OPIN­ION

Refining & Petrochemicals Middle East - - CONTENTS - Colin Chap­man is pres­i­dent and Eka­te­rina Ka­li­nenko is project di­rec­tor at Euro Petroleum Con­sul­tants.

Colin Chap­man and Eka­te­rina Ka­li­nenko of Euro Petroleum Con­sul­tants on op­er­a­tional ex­cel­lence

The key to con­tin­ued suc­cess in terms of Op­er­a­tional Ex­cel­lence (Opex) is chang­ing the cul­ture of the work­force. Ev­ery­one must feel to be part of the team and be mo­ti­vated to en­sure im­proved per­for­mance. There is a new gen­er­a­tion of en­gi­neers needed to al­low com­pa­nies to ben­e­fit from the new tools of­fered by dig­i­tal­i­sa­tion and con­nected plants, opine Colin Chap­man and Eka­te­rina Ka­li­nenko

Ahigh level of op­er­a­tional ef­fi­ciency has al­ways been of the ut­most im­por­tance for the oil, gas and petro­chem­i­cal in­dus­tries. Com­pa­nies in­vest bil­lions of dol­lars in high-qual­ity as­set ac­qui­si­tion, and re­turn on in­vest­ment is only pos­si­ble if plants are op­er­ated safely and ef­fi­ciently. In the past five years, we have wit­nessed high volatil­ity in oil and gas prices; so, the role of Opex is greater than ever. Con­nect­ing ma­chines, plants, data and peo­ple, dig­i­tal­i­sa­tion is al­ready bring­ing huge ben­e­fits to many in­dus­tries in dif­fer­ent re­gions of the world. The oil and gas sec­tors have some­what lagged be­hind in adopt­ing such tech­nolo­gies and pro­grammes. How­ever, we are now hear­ing more ex­am­ples of the Con­nected Plant ap­proach of­fered by com­pa­nies such as Honey­well, AVEVA, and oth­ers.

There are some very good ex­am­ples of ben­e­fit­ing from dig­i­tal­i­sa­tion. Euro­pean re­fin­ers are pro­cess­ing dif­fer­ent crudes pur­chased on the mar­ket based upon avail­abil­ity, qual­ity, price and which best suits their op­er­a­tions and mar­kets. This re­lies on ac­cess to in­for­ma­tion and the abil­ity to pre­dict plant per­for­mance, and also any process changes. Of course, this ap­proach is only pos­si­ble in cer­tain ge­o­graphic re­gions – if we look at Rus­sia, the sit­u­a­tion is very dif­fer­ent. The re­fin­ing sec­tor in Rus­sia is quite spe­cific. There are many large re­finer­ies in dif­fer­ent re­gions of the coun­try. Many were built dur­ing the Soviet times and lo­cated quite of­ten in­land, mean­ing less flex­i­bil­ity to vary the crude feed­stock due to their ge­o­graphic lo­ca­tion. There have been sev­eral changes of own­er­ship over the years and hence some re­finer­ies have un­der­gone mod­erni­sa­tion pro­grammes, whereas some have lacked in such large in­vest­ments. Here, there is a real op­por­tu­nity to in­crease ef­fi­ciency of re­fin­ing op­er­a­tions by adopt­ing some of the key as­pects of dig­i­tal­i­sa­tion.

State com­pa­nies such as Ros­neft and Gazprom Neft own the ma­jor­ity of Rus­sian re­finer­ies along with Lukoil, the largest in­dus­trial pub­lic com­pany. The im­por­tance of such top­ics is clearly in­di­cated in plans and achieve­ments of these com­pa­nies. Euro Petroleum Con­sul­tants have been or­gan­is­ing spe­cific fo­rums based upon Opex in Rus­sia and in other re­gions for the past 10 years.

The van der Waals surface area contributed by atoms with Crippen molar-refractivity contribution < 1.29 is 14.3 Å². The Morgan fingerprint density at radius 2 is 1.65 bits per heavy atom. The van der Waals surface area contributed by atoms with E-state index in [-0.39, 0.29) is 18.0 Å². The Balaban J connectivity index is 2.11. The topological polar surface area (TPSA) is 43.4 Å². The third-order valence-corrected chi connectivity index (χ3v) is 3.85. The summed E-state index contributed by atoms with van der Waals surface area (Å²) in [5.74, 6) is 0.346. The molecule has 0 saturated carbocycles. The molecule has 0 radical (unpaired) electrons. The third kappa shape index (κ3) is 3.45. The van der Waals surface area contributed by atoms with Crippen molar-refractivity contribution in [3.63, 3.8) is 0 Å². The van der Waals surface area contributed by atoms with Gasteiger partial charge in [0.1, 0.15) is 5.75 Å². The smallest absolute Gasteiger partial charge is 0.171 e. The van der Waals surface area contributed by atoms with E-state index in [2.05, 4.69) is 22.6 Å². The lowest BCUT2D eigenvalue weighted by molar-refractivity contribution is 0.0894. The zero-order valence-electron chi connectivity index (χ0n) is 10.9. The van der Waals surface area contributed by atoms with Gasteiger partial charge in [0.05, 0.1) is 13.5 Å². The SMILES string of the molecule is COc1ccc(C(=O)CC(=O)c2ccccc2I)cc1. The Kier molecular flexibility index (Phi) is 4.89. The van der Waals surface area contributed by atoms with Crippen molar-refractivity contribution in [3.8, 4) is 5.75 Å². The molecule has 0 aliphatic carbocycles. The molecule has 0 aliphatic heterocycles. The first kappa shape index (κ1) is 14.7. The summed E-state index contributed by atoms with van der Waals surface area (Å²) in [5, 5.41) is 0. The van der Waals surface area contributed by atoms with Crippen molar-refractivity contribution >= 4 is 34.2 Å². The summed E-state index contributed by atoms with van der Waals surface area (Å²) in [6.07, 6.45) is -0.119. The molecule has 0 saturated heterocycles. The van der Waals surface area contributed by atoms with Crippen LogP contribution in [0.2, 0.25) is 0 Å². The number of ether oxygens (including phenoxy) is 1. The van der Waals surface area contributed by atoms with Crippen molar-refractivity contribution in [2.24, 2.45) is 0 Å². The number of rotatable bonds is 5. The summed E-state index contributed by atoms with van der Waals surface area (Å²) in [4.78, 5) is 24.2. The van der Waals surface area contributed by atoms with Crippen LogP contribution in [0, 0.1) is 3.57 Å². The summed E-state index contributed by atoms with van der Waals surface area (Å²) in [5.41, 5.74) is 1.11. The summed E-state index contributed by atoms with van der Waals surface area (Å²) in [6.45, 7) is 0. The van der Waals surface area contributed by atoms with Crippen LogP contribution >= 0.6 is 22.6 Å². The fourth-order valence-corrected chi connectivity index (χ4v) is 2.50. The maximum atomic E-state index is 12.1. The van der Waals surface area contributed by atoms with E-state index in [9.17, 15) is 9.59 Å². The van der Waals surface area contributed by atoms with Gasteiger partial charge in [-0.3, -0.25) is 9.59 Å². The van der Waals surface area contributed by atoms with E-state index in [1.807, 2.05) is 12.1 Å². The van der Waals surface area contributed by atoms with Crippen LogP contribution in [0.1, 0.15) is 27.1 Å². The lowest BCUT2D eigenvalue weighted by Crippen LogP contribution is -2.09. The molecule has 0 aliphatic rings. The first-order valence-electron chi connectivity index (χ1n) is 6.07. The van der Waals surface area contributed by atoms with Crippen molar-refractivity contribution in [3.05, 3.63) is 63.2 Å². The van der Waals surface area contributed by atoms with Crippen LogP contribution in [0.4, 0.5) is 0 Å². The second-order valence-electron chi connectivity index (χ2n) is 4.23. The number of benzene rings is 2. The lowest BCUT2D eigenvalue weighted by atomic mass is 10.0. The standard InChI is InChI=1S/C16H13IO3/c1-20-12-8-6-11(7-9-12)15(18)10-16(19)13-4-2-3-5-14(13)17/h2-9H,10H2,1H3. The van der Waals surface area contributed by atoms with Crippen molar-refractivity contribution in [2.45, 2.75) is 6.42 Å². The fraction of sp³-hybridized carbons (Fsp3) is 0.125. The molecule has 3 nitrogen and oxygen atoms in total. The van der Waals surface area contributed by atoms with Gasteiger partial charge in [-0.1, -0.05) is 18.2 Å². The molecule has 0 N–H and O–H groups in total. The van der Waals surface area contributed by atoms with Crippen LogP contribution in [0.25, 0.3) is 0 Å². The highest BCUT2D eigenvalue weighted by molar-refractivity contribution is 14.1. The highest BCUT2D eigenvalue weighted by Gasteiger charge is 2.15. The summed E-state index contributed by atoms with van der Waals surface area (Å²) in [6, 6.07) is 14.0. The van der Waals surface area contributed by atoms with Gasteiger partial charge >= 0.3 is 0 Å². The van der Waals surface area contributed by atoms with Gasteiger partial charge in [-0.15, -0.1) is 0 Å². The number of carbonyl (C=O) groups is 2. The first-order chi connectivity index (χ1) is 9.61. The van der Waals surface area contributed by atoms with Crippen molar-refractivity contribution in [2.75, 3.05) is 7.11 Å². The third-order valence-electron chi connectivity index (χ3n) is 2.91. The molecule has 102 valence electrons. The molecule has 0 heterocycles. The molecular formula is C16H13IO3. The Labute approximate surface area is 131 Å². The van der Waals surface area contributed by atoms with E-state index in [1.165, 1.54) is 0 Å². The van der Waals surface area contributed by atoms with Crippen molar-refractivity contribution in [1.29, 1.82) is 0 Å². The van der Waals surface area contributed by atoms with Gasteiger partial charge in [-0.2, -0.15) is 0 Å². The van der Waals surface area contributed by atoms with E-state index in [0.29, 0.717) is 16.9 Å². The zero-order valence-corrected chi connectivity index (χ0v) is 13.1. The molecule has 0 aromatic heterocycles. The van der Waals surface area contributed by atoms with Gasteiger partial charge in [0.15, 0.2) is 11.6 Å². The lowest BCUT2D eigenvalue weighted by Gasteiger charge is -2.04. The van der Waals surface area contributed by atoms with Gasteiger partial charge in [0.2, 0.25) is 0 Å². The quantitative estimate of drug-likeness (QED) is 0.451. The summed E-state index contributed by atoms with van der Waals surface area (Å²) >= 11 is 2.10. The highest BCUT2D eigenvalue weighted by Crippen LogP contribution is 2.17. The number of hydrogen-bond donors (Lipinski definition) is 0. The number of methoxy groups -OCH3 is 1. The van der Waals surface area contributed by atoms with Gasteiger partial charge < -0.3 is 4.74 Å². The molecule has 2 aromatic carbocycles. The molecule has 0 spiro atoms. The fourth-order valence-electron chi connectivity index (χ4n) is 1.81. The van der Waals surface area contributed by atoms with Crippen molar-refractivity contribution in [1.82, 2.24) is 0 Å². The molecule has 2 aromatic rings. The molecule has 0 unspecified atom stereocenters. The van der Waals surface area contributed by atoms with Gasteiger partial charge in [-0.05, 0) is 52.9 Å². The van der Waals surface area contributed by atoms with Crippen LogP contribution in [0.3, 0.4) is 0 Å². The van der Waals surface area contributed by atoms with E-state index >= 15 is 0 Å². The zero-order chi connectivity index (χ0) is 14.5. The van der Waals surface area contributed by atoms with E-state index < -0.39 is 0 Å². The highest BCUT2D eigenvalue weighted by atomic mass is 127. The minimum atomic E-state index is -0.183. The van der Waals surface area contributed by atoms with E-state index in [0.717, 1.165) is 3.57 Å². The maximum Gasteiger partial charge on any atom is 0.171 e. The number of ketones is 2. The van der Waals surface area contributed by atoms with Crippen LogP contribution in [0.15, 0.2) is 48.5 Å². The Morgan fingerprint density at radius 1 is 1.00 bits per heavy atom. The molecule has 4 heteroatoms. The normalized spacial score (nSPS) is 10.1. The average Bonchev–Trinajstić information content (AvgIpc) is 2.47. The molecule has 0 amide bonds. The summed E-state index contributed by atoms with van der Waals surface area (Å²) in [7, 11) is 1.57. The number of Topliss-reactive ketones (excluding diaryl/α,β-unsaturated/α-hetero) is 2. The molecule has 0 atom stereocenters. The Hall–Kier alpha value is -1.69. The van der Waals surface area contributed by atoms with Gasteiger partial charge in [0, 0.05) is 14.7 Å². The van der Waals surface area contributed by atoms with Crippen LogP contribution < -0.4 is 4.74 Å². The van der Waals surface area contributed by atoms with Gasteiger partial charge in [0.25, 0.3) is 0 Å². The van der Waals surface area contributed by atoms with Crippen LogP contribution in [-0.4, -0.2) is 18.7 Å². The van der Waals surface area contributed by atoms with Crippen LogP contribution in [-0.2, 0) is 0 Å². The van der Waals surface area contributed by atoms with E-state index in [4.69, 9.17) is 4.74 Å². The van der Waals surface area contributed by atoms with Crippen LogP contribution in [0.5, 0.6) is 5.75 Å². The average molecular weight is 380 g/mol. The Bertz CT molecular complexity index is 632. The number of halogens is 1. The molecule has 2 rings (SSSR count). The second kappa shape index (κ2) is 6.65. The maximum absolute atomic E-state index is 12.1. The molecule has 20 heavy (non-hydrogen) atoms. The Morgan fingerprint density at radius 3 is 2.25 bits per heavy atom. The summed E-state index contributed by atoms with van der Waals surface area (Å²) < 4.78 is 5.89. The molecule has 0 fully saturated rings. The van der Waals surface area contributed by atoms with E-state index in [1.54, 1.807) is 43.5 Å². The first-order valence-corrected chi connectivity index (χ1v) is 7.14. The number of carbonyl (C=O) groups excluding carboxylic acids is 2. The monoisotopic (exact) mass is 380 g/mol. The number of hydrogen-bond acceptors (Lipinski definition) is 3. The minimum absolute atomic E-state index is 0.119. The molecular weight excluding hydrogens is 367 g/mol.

Most re­cently, we held the 5th Rus­sian edi­tion of the event in Sochi in Novem­ber, bring­ing to­gether rep­re­sen­ta­tives of re­fin­ing and petro­chem­i­cal com­pa­nies and lead­ing providers of tech­nolo­gies, ser­vices and so­lu­tions to dis­cuss the key is­sues. The event was sup­ported by both Ros­neft and Gazprom Neft and at­tended with large del­e­ga­tions by all their ma­jor re­finer­ies. There was a real ex­change of ex­pe­ri­ences be­tween these im­por­tant com­pa­nies and this will be of real help to im­prove their fu­ture ac­tiv­i­ties in their re­spec­tive Opex jour­ney. In the open­ing speech of Opex 2018, the di­rec­tor of oil re­fin­ing ef­fi­ciency depart­ment of Ros­neft noted the high im­por­tance of im­prov­ing Opex for the com­pany: “To­day, Ros­neft is the leader in terms of ca­pac­i­ties and vol­umes of oil re­fin­ing. The com­pany’s ac­tiv­i­ties in the field of re­fin­ing in re­cent years were aimed at meet­ing the mar­ket de­mand for high-qual­ity petroleum prod­ucts and at in­creas­ing in­ter­nal ef­fi­ciency and com­pet­i­tive­ness. Con­tin­u­ous im­prove­ment of pro­duc­tion and man­age­ment pro­cesses is the main source of added value and high as­set mar­gins.”

Gazprom Neft rep­re­sen­ta­tives’ re­ports fo­cused on projects al­ready im­ple­mented at a num­ber of their plants. The man­ager of per­spec­tive projects pro­gramme at Gazprom Neft shared plans and ini­tial re­sults of in­tro­duc­ing in­no­va­tive ap­proach to op­er­at­ing man­age­ment, which is called the Gold Stan­dard Sys­tem (OMS). The goal of this sys­tem is to en­sure max­i­mum Opex for the com­pany in terms of re­li­a­bil­ity and safety of pro­duc­tion ac­tiv­i­ties and the in­volve­ment of all em­ploy­ees in the con­tin­u­ous im­prove­ment process through cor­po­rate cul­ture de­vel­op­ment. A sim­i­lar sys­tem al­lowed cor­po­ra­tions such as Dupont, Cono­cophillips, Exxonmo­bil, BP and Chevron to achieve a sig­nif­i­cant in­crease in pro­duc­tion and fi­nan­cial per­for­mance. The first plat­form for the im­ple­men­ta­tion of the pro­gramme was the Gazprom Neft’s Omsk lubri­cants plant. Spe­cial at­ten­tion is paid to the most im­por­tant com­po­nents of any sys­tem for im­prov­ing Opex – hu­man re­sources and their par­tic­i­pa­tion in the process. The cor­po­rate cul­ture of Opex is an in­dis­pens­able link of all el­e­ments. Its level ul­ti­mately de­ter­mines the ex­tent to which the com­pany achieves sus­tain­able growth ob­jec­tives.

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